I’ve got a weird problem: Every time I apply the spitfish or lisp de-esser I have have installed to a track. EVERYTHING but the sibilants vanishes! I’m left with a track of the hisses! What is happening to my tracks? Has anyone got any ideas? I’m new to both Audacity and these devices…so any help would be great, and thank you!
Our DeEsser doesn’t have this, but some programs have a selector:
[X] Remove Essing
[_] Remove Everything else.
The second choice lets you see if you’re removing some of the valuable voice by accident.
Our Noise Reduction tool has a setting like that.
Thanks, mate! Mine has nothing specifically so labeled, but perhaps one of the settings is acting in this way. I’ll be back on it tomorrow!
There’s another possibility, too. DeEssers are difficult to setup and use. I thought ours was a ghost or rumor until I found how to use it with our published audiobook mastering system. Suddenly, boop, it gracefully removed all the harsh SS sounds in my presentation, just like it says on the tin.
I’m a fan.
The latest recommendation from ACX has you not using home condenser microphones because of the piercing, harsh, gritty sibilance effects they create.
I’m having the same problem the original poster had, when trying to use Spitfish. Even using a recommended pre-built xml file to establish the settings, all I can get is a useless track showing what was taken out, rather than what should still remain, and I cannot find any option that will allow me to reverse that effect.
And, I do not understand the reference to “Our DeEsser” by kozikowski; does Audacity have some sort of built-in de-esser? If so, where can I find it?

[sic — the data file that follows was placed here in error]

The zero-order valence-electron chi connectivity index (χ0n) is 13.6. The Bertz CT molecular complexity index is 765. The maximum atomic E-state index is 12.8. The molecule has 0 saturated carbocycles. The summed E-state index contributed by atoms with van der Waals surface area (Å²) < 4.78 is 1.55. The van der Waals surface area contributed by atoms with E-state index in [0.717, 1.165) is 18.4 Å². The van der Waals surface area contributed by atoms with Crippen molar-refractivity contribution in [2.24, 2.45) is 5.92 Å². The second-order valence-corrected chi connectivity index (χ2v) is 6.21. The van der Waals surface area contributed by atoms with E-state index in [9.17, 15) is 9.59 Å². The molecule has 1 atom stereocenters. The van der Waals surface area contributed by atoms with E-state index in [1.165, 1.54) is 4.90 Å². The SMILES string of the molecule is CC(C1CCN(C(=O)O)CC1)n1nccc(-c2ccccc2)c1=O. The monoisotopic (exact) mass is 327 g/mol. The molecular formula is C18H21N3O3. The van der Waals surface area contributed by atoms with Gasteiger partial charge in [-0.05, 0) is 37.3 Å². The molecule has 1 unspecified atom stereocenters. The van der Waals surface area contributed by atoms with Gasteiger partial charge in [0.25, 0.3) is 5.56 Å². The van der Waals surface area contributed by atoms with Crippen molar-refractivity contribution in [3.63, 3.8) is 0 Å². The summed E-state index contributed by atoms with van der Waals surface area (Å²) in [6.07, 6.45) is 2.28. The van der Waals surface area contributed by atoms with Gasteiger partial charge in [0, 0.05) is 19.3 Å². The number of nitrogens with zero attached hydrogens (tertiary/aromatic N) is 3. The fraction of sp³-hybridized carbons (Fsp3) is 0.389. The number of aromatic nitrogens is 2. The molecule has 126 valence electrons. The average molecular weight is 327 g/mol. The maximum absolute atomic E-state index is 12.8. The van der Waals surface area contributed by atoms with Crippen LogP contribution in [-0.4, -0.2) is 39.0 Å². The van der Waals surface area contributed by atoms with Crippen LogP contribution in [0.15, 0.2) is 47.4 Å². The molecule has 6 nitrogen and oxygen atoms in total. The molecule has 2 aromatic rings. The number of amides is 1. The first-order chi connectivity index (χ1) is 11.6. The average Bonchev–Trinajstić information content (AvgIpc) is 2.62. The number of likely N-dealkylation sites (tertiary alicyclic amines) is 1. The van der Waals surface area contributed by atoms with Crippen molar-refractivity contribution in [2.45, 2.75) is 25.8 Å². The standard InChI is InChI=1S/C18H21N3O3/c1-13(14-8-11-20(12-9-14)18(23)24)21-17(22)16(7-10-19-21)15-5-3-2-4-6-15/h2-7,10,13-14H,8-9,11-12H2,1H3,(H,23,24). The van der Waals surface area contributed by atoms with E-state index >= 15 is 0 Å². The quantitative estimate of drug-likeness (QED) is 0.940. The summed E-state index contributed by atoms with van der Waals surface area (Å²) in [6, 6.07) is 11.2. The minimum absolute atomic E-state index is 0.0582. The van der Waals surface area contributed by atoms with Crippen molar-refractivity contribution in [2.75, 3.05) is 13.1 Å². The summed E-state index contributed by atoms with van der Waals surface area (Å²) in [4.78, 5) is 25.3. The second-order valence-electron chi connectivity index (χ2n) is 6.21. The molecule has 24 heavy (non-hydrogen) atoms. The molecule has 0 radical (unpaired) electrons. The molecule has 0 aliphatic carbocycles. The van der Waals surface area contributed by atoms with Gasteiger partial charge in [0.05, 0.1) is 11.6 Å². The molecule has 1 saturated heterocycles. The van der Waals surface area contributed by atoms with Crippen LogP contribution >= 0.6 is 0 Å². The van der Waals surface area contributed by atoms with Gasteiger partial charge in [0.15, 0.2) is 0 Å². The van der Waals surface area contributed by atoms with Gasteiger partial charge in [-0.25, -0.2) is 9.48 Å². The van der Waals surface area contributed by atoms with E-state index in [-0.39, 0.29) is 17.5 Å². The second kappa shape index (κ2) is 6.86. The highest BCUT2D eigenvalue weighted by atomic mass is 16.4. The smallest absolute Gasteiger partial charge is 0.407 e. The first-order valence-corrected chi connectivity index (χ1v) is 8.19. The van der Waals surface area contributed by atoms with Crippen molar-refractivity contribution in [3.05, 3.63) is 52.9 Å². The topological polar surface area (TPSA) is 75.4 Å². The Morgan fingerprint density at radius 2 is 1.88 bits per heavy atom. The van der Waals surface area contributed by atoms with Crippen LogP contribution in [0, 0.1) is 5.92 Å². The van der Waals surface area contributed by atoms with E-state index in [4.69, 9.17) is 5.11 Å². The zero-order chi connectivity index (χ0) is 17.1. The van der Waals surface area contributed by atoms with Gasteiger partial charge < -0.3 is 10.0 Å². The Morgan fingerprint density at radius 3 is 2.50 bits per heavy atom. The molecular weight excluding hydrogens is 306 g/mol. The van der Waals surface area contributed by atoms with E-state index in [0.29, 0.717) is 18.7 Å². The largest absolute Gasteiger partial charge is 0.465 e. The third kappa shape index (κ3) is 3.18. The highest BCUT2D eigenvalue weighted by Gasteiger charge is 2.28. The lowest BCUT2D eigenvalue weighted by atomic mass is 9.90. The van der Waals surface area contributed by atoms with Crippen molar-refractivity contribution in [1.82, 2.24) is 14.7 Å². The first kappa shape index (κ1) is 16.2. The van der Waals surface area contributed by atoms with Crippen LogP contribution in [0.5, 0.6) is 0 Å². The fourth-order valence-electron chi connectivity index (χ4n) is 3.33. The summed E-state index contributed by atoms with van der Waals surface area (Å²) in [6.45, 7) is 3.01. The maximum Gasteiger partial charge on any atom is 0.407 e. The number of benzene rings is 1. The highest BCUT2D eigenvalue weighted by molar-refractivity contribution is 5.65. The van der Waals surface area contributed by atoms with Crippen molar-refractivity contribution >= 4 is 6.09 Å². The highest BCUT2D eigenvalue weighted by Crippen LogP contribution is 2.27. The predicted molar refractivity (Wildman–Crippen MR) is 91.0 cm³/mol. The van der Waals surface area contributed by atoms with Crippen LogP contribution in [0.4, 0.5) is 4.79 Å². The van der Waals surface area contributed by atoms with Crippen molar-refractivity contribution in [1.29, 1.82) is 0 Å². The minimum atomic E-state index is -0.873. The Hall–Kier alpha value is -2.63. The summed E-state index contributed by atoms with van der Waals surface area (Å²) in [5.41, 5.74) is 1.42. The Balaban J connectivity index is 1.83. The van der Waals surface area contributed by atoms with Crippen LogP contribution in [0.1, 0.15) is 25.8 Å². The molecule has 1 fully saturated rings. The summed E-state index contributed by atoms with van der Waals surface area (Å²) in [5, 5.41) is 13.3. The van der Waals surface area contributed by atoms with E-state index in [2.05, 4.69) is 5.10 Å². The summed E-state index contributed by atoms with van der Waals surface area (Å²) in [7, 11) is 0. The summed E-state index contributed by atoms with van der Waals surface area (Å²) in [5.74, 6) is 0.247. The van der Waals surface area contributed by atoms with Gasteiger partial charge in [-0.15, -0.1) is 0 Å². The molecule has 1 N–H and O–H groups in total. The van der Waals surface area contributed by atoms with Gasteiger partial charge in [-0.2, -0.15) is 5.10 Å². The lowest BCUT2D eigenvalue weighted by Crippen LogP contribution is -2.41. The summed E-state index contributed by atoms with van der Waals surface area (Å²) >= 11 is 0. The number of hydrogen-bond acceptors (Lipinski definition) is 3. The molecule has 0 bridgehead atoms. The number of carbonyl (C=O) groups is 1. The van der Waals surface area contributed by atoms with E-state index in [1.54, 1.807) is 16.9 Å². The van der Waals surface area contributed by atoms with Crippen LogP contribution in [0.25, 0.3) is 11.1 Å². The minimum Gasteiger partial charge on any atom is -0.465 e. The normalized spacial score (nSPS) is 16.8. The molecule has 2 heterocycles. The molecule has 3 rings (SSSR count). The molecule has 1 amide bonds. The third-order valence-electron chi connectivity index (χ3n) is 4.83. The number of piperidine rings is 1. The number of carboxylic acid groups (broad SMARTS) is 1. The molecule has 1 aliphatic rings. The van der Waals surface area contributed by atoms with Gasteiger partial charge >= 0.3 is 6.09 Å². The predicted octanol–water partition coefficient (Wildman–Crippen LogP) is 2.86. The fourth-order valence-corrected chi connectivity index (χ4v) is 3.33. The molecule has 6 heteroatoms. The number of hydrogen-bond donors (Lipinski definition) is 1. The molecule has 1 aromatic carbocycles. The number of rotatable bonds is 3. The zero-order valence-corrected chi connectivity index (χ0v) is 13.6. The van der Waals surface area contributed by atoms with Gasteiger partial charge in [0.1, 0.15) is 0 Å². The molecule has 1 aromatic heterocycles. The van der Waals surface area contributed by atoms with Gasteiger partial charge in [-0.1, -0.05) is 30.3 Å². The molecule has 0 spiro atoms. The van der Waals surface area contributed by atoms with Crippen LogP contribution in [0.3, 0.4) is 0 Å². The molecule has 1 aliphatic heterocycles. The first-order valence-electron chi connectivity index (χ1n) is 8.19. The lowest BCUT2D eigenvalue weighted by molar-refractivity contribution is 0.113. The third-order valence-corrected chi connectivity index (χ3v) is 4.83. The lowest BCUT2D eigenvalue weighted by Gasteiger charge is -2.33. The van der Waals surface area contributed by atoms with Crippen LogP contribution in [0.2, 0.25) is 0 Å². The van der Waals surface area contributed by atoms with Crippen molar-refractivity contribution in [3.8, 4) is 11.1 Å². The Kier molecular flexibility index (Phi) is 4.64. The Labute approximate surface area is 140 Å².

Long story short – I’ve started a new thread, under the “Making Music” section, for a 2020 update on best de-essers, divided into price categories (free; less than $100; less than $200). It should be approved by a moderator, and available as a public thread, fairly soon. I would greatly appreciate any guidance, from those with experience in this particular area.
You have been sent a reply here: https://forum.audacityteam.org/t/2020-update-best-de-esser-plug-ins/55186/1
I’d guess he’s referring to the “Nyquist plug-in” de-esser by Paul Licamelli: https://forum.audacityteam.org/t/updated-de-clicker-and-new-de-esser-for-speech/34283/1
Please be aware that because this is a very busy forum, it gets targeted by spammers. Topics like “Best … for under $100” tend to attract a lot of spam.
For the benefit of all users, we have a blanket policy of “No Advertising”.
If that topic attracts too much attention from spammers, it will be removed.
Any posts to that topic that are considered to be “advertising”, will be removed.
I do not understand the reference to “Our DeEsser” by kozikowski
This is one of them by Paul L.
There’s another. Looking.
This is Steve’s.
I think Steve’s was an experiment and I’m not sure how much of a finished product it is.
If needed, I use Paul L’s DeEsser after audiobook Mastering at these settings.
The plugin is level dependent, so unless you get insanely lucky, you have to do something to your voice track to put it into the DeEsser range. I Master a voice track first and then apply the DeEsser if needed. ACX has loudness requirements, so the RMS (Loudness) setting effect of Mastering is perfect.
As near as I can tell, Paul L did that way to keep the action of the tool above background noise.
Koz (not a developer)